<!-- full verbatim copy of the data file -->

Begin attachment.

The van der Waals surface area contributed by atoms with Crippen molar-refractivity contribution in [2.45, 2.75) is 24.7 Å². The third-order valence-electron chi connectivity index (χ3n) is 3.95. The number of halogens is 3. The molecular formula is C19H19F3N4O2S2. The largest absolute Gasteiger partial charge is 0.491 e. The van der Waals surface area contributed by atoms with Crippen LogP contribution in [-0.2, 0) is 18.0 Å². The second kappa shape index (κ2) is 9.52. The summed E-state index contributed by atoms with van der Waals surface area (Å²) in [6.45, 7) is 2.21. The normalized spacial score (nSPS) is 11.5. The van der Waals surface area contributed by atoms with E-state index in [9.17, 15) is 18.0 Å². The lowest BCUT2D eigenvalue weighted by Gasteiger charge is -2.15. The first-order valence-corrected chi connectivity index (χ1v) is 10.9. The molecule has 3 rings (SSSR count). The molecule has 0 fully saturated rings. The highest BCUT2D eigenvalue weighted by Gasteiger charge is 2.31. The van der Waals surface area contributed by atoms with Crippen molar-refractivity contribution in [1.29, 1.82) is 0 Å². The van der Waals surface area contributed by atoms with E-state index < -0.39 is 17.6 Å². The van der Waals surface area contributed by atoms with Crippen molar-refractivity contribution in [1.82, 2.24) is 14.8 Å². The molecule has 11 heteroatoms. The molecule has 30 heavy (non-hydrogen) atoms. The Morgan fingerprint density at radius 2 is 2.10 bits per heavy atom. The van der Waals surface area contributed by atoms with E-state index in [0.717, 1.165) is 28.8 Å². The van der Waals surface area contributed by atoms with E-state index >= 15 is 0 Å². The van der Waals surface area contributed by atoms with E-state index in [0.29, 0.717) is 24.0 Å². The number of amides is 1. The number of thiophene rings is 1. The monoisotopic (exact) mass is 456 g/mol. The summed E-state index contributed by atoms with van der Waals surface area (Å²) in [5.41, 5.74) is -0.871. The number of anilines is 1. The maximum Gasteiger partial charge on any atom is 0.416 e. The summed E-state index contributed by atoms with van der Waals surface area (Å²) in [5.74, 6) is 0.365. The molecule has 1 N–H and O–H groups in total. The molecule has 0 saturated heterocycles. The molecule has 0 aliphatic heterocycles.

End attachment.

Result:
The van der Waals surface area contributed by atoms with Crippen molar-refractivity contribution in [2.45, 2.75) is 24.7 Å². The third-order valence-electron chi connectivity index (χ3n) is 3.95. The number of halogens is 3. The molecular formula is C19H19F3N4O2S2. The largest absolute Gasteiger partial charge is 0.491 e. The van der Waals surface area contributed by atoms with Crippen LogP contribution in [-0.2, 0) is 18.0 Å². The second kappa shape index (κ2) is 9.52. The summed E-state index contributed by atoms with van der Waals surface area (Å²) in [6.45, 7) is 2.21. The normalized spacial score (nSPS) is 11.5. The van der Waals surface area contributed by atoms with E-state index in [9.17, 15) is 18.0 Å². The lowest BCUT2D eigenvalue weighted by Gasteiger charge is -2.15. The first-order valence-corrected chi connectivity index (χ1v) is 10.9. The molecule has 3 rings (SSSR count). The molecule has 0 fully saturated rings. The highest BCUT2D eigenvalue weighted by Gasteiger charge is 2.31. The van der Waals surface area contributed by atoms with Crippen molar-refractivity contribution in [1.29, 1.82) is 0 Å². The van der Waals surface area contributed by atoms with E-state index < -0.39 is 17.6 Å². The van der Waals surface area contributed by atoms with Crippen molar-refractivity contribution in [1.82, 2.24) is 14.8 Å². The molecule has 11 heteroatoms. The molecule has 30 heavy (non-hydrogen) atoms. The Morgan fingerprint density at radius 2 is 2.10 bits per heavy atom. The van der Waals surface area contributed by atoms with E-state index in [0.717, 1.165) is 28.8 Å². The van der Waals surface area contributed by atoms with E-state index >= 15 is 0 Å². The van der Waals surface area contributed by atoms with E-state index in [0.29, 0.717) is 24.0 Å². The number of amides is 1. The number of thiophene rings is 1. The monoisotopic (exact) mass is 456 g/mol. The summed E-state index contributed by atoms with van der Waals surface area (Å²) in [5.41, 5.74) is -0.871. The number of anilines is 1. The maximum Gasteiger partial charge on any atom is 0.416 e. The summed E-state index contributed by atoms with van der Waals surface area (Å²) in [5.74, 6) is 0.365. The molecule has 1 N–H and O–H groups in total. The molecule has 0 saturated heterocycles. The molecule has 0 aliphatic heterocycles.